Lacto Fermenting Vegetables With Kraut Source
Want to preserve your harvest? Lacto fermenting vegetables is easy if you have the right tools. We're discussing equipment and recipes today!
Gardeners work hard to grow their own food! Why would you ever want to waste that abundance? If you don’t have a large family, you’re stuck with finding a way to preserve it. That’s where lacto-fermenting vegetables comes into play.
In lacto-fermentation, we’re relying on a mix of lactic acid and salt. Fermenting vegetables with salt reduces the possibility of unwanted dangerous bacteria. Meanwhile, lactic acid bacteria naturally preserve our veggies. They become probiotic-rich through this process, turning from great food into superfoods!
We want to help you learn how to store all those garden delicacies. You did a lot of work to get those veggies in the first place. Don’t waste them… ferment them! We have the right equipment for an easy fermentation process available at the Epic Gardening Shop, and they make fermenting your homegrown produce a breeze:
The Tools You’ll Need
The right tools will make or break your preservation techniques.
Normal fermentation involves “burping” your jars two to three times a day. This releases the pressure that forms as the lactic acid bacteria are hard at work. Unfortunately, it also can let dangerous bacteria in at the same time.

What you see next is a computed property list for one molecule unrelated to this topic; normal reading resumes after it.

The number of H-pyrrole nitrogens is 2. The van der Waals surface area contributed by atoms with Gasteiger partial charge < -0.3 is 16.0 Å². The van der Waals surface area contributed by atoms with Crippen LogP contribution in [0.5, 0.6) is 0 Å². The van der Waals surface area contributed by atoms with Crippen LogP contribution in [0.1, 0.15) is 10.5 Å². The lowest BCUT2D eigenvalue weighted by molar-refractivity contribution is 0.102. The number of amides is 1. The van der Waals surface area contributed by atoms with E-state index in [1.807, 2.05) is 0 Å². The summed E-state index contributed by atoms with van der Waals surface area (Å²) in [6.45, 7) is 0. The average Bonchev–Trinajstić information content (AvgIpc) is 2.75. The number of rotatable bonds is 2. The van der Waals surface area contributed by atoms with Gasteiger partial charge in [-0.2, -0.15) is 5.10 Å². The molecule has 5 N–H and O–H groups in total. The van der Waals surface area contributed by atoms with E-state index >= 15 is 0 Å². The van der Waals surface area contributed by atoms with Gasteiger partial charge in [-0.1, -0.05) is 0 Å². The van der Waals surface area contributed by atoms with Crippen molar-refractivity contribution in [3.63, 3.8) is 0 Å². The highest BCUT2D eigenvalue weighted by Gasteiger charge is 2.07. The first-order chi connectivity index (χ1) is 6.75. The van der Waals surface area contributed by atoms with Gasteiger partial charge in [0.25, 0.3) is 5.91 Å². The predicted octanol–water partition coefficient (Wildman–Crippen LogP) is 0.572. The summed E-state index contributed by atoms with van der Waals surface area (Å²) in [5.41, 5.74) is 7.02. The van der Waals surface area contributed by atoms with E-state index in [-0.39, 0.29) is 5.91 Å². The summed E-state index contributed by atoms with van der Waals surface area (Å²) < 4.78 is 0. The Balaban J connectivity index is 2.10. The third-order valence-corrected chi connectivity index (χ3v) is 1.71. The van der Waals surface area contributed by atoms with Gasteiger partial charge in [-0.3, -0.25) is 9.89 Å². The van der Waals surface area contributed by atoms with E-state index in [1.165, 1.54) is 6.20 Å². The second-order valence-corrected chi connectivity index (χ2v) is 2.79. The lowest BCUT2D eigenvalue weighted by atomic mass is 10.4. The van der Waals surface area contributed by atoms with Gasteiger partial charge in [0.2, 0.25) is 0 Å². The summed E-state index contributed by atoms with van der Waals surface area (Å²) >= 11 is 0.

With Kraut Source, you don’t have to burp your jars. This innovative stainless steel fermentation unit relieves the pressure while keeping dangerous bacteria out. The main body of the Kraut Source is sturdy stainless steel, but an FDA-certified food-safe silicone gasket included with the kit provides the perfect seal for your jars. Every Kraut Source fermentation kit includes an instructional booklet and a jute bag for easy storage between ferments.
You’ll also need just a few more things, most of which you’ve probably already got:
- Mason Jars: Wide-mouthed mason jars are perfect. These allow for ease in packing the jars and fit perfectly with your Kraut Source. Fermenting vegetables in mason jars is super-easy and reliable.
- Water: You’ll need pure, filtered water that doesn’t have chloride, chloramine, or fluoride in it. We recommend using distilled water when possible for simplicity’s sake
- Salt: Choose high quality sea salts. Avoid common table salt, which contains preservatives and additives and doesn’t work well for fermentation.
- Garden-Fresh Produce: Of course, you need the food to preserve! The fresher it is, the better your final results. I like to harvest my veggies right before I begin so they’re at their peak flavor and freshness. Harvest early in the morning so they’re at peak moisture levels, then go inside and prep your ferment!
Fermentation’s Not Just For Cabbage
The first thing that most people think of when they’re learning how to ferment is sauerkraut.
Now, don’t get me wrong, I adore sauerkraut. But I grow a lot more than just cabbage in my garden, and I need to preserve the other stuff too!
We also sell a fantastic cookbook produced by the makers of Kraut Source that showcases recipes for a much more diverse selection of fermenting vegetables. They include a mix of sauerkraut recipes, but they’ve also got much more.